Four in 10 millennials – those born between 1981 and 2000 - are living in rented private accommodation at the age of the 30, with home ownership seemingly out of reach for many.
According to a report by think tank the Resolution Foundation, that’s double the number of those born between 1965 and 1980, known as ‘Generation X’.
Stricter lending criteria, steep house prices and large deposit requirements are usually the main obstacles faced by those hoping to get on the property ladder. However, as many as 65% of those renting still aspire to own their own home.
Despite these aspirations, up to 16% of millennials are set to rent their whole lives, the Foundation said. The number of households with children renting privately has tripled in recent years to 1.8m in 2016.
It wants to see action on tenancy reform, providing greater protection for those living in rental properties, and is calling for more affordable homes for first-time buyers.
The government’s target is to build 300,000 more homes a year, although there have only been six years since 1946 in which this number of homes or more were built.
Options for first-time buyers
Although first-time buyers face many challenges, there is help available, enabling some to realise their dream of homeownership. For example, recent years have seen an increase in the number of mortgage deals available to those with only a small deposit to put down. Many lenders now offer mortgages to those looking to borrow up to 95% of the property value. See our mortgage best buys for the top deals if you have a 5% deposit.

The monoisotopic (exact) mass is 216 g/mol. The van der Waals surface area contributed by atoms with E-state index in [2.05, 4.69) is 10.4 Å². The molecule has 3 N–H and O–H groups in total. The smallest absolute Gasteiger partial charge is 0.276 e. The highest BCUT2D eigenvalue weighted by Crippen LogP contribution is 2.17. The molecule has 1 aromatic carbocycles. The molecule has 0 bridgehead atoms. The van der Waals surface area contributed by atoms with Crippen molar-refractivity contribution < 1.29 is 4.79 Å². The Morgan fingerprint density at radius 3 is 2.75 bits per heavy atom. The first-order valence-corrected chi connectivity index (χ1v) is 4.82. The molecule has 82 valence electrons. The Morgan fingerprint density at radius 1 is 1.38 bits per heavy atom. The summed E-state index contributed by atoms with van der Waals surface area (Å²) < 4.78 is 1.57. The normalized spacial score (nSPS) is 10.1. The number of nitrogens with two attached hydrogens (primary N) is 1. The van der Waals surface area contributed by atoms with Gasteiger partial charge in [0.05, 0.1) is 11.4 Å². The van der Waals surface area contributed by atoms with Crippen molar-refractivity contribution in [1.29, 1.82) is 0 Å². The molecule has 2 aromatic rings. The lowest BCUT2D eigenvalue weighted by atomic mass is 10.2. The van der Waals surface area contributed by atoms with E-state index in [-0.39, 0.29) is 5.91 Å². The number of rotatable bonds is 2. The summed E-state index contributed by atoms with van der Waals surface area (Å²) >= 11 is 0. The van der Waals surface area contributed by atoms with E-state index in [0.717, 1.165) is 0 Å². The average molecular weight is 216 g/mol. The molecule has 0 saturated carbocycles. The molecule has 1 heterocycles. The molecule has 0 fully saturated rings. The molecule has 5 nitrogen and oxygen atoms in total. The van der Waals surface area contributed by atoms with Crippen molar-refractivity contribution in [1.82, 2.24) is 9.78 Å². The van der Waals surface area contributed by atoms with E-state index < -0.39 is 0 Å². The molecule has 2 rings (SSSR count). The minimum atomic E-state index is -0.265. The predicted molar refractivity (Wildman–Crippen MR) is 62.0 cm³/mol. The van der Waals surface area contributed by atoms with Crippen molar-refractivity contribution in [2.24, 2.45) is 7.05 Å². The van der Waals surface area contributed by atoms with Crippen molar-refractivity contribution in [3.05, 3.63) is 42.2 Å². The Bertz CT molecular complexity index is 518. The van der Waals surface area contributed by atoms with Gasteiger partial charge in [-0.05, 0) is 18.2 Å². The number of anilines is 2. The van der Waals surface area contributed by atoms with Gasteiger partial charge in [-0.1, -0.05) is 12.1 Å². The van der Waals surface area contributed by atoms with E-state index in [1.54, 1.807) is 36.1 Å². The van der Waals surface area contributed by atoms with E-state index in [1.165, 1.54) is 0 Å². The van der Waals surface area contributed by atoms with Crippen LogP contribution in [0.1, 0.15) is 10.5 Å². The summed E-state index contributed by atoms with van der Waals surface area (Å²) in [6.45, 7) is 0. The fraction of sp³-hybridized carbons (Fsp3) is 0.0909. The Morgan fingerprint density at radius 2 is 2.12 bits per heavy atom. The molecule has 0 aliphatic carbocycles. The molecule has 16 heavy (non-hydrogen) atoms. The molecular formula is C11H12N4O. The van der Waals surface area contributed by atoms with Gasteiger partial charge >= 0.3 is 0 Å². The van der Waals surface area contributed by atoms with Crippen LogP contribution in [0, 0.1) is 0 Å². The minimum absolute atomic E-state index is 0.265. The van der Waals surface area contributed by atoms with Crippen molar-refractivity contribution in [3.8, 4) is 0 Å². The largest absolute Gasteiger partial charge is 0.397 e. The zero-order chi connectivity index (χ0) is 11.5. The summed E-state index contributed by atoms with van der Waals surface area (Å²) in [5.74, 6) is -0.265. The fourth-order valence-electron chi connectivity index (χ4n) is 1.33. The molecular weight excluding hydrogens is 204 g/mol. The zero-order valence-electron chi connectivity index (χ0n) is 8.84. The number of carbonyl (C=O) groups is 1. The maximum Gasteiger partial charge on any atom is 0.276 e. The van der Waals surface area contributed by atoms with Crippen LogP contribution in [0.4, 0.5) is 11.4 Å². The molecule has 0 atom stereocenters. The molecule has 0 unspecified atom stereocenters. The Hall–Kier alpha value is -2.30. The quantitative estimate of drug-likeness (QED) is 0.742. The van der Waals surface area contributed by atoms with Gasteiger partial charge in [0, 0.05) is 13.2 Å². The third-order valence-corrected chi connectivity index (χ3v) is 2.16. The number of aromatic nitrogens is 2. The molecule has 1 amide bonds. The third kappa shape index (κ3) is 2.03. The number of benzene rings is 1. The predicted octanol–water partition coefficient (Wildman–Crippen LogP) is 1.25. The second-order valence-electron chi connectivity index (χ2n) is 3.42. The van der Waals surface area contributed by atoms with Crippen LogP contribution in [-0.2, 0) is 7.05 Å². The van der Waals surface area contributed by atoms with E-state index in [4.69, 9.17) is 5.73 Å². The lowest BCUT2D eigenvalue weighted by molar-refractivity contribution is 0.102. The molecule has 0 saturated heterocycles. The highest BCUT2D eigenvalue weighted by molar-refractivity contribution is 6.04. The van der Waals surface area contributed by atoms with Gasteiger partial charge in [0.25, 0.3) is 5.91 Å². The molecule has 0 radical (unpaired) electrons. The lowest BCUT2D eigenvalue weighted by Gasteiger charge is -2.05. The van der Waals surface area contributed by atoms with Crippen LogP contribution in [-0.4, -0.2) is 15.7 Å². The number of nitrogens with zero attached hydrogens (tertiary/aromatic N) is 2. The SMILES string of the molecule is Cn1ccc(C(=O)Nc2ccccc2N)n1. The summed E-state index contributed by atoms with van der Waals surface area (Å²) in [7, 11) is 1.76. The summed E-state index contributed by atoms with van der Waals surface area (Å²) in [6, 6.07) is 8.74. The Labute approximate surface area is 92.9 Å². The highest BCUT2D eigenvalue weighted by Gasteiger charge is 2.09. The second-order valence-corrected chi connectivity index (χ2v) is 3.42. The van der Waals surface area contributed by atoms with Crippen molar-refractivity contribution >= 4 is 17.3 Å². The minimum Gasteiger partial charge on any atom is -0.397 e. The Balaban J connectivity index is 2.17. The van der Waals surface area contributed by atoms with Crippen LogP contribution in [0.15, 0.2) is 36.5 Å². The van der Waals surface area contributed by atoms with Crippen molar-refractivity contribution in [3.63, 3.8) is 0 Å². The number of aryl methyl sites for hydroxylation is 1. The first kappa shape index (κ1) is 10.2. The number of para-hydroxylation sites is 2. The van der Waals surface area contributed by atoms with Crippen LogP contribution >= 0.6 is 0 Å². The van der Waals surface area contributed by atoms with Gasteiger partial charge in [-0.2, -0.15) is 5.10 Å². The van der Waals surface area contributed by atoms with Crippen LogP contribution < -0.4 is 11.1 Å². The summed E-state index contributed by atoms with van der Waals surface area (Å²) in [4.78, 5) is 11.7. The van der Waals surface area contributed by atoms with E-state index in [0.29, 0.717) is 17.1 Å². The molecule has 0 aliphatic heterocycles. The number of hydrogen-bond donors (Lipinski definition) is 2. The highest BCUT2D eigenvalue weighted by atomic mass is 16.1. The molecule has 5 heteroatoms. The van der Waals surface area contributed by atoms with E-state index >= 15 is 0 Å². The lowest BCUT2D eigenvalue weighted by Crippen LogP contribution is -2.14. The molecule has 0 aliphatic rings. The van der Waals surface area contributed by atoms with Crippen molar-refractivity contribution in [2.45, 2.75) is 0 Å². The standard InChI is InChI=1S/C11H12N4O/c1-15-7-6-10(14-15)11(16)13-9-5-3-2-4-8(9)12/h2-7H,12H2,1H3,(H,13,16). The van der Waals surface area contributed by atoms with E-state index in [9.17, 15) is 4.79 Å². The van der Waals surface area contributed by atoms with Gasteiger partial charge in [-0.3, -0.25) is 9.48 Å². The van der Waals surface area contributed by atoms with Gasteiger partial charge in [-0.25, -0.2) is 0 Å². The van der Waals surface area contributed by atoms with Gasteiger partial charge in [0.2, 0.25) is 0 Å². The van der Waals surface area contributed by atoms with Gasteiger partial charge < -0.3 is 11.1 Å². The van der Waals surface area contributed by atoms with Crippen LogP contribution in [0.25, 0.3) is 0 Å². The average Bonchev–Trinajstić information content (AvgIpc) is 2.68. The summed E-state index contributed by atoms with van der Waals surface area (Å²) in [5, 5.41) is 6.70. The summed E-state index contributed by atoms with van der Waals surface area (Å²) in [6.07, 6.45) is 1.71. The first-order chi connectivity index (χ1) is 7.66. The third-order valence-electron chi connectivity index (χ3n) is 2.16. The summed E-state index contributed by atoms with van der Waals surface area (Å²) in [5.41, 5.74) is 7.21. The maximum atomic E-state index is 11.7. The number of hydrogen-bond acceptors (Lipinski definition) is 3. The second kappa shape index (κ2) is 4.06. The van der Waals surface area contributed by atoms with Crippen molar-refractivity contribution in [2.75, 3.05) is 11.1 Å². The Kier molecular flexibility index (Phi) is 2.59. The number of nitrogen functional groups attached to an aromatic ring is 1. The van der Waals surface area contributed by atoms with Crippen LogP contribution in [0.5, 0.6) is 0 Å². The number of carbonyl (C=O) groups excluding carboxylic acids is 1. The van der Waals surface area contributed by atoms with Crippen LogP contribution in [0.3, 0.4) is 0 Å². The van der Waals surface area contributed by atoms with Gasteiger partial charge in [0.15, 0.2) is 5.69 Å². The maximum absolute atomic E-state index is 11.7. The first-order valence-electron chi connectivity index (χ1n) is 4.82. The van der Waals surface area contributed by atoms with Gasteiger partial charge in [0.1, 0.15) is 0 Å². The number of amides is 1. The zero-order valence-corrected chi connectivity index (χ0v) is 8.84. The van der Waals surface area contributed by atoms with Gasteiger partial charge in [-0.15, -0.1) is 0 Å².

There are also government schemes designed to boost the amount first-time buyers save for a deposit. The Help to Buy Individual Savings Account (ISA), for example, enables buyers to initially pay in up to £1,200, followed by up to £200 a month, and the government will add another 25% to any contributions you make. The maximum bonus you can claim is £3,000. The Lifetime ISA is an alternative option.
If you’re purchasing a new build property, you may also be eligible for the Help to Buy equity loan scheme. Under this scheme, you need to put down a 5% deposit. The government will then lend you a further 20% of the property price interest-free for the first five years, or 40% if you’re buying in London. Read our Guide to Help to Buy to find out more.
Under changes announced in last November’s Budget, first-time buyers no longer have to pay Stamp Duty on property purchases up to £300,000, which has reduced the cost of buying a home. First-time buyers purchasing properties costing up to £500,000 don’t have to pay Stamp Duty on the first £300,000.
More help needed for ‘Generation Rent’